Departments Work Together to Fix Hard to Reach Blockage

November 17, 2011

On October 28th, one of our Wastewater crewmembers identified some discoloration in the water in Pine Creek. Upon further inspection, they found a manhole overflowing 1.07 miles into the woods. Crews backtracked to the blockage point. In order to get to it, they had to navigate around a ravine.

Rocks and other debris collected and clogged that spot in the pipeline, which caused the blockage. Grease, sand, rags and other small items attached themselves to the debris further compounding the issue and almost completely blocking that portion of the pipe.

The Street Division of the Engineering Department assisted by bringing in a four-wheel drive backhoe. In that particular area, the kudzu is 3 feet deep. Utilizing the backhoe, the vegetation was cleared and crews were able to locate the manholes in that pipeline. They had previously utilized a metal detector, but were unable to detect the manholes due to a metal fence that was creating interference.

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Wastewater used the HydroJet power wash apparatus to force water down the pipe while crewmembers listened for the sound of water flow. This was the only way they were able to find the third manhole. Once located, they had to dig it out as dirt and debris had washed down the hill burying it 2-3 feet underground.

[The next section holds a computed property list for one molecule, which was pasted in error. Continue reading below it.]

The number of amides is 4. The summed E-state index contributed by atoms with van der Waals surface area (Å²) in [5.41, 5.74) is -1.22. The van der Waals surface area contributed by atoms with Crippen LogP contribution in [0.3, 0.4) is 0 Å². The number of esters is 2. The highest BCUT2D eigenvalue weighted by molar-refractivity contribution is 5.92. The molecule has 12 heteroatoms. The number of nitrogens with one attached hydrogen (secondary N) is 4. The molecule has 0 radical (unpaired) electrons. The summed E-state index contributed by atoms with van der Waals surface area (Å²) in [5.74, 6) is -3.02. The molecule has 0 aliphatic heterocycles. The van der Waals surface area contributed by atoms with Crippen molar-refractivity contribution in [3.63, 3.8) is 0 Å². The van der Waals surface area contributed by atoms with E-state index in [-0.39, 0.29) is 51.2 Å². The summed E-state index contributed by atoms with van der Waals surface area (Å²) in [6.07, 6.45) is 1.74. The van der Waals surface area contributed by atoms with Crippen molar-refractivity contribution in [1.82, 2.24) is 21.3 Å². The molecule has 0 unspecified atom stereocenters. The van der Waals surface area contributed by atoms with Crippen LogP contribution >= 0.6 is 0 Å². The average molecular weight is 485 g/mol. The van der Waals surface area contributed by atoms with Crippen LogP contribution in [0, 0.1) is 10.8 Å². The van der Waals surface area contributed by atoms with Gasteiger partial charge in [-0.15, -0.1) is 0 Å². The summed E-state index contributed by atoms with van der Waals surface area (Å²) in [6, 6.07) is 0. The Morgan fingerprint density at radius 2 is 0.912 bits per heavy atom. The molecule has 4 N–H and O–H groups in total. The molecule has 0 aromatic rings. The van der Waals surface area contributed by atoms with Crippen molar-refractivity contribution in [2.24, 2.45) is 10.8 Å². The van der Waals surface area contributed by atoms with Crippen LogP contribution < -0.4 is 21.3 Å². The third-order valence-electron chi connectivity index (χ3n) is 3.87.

This manhole was full and starting to overflow. Crews moved up line to the next manhole, which was empty, alerting them that the blockage was somewhere between the two. They, again, used the power wash apparatus to force enough space to let the flow go downhill. Once drained, Wastewater crews went down into the manhole with a rope, bucket, and shovel. They removed all the debris; twenty 5-gallon buckets of rocks and other material. The process was tedious. They had to pressure wash 50 feet and then pull back and remove debris. This maneuver was repeated at increased distances until the entire line was clear.

Manhole 1 (Overflow) ← 253 ft. → Manhole 2 (Full) ← 400 ft. → Manhole 3 (Clear)

RTJ was gracious enough to allow Wastewater to connect to their irrigation in order to refill the HydroJet truck while power washing the line.

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Wastewater installed a large pipe in the ravine. They are currently building a road across it to continue the cleaning process further up the line to prevent this from happening in the future.

Wastewater wants to thank the Engineering Department and the grounds crew at RTJ for their assistance in resolving the problem. A special thank you goes out to Battalion Commander Whaley for providing gas monitoring equipment to ensure the health, safety, and well-being of our employees while they were down in the manholes.

ADEM was notified and updated on this incident.

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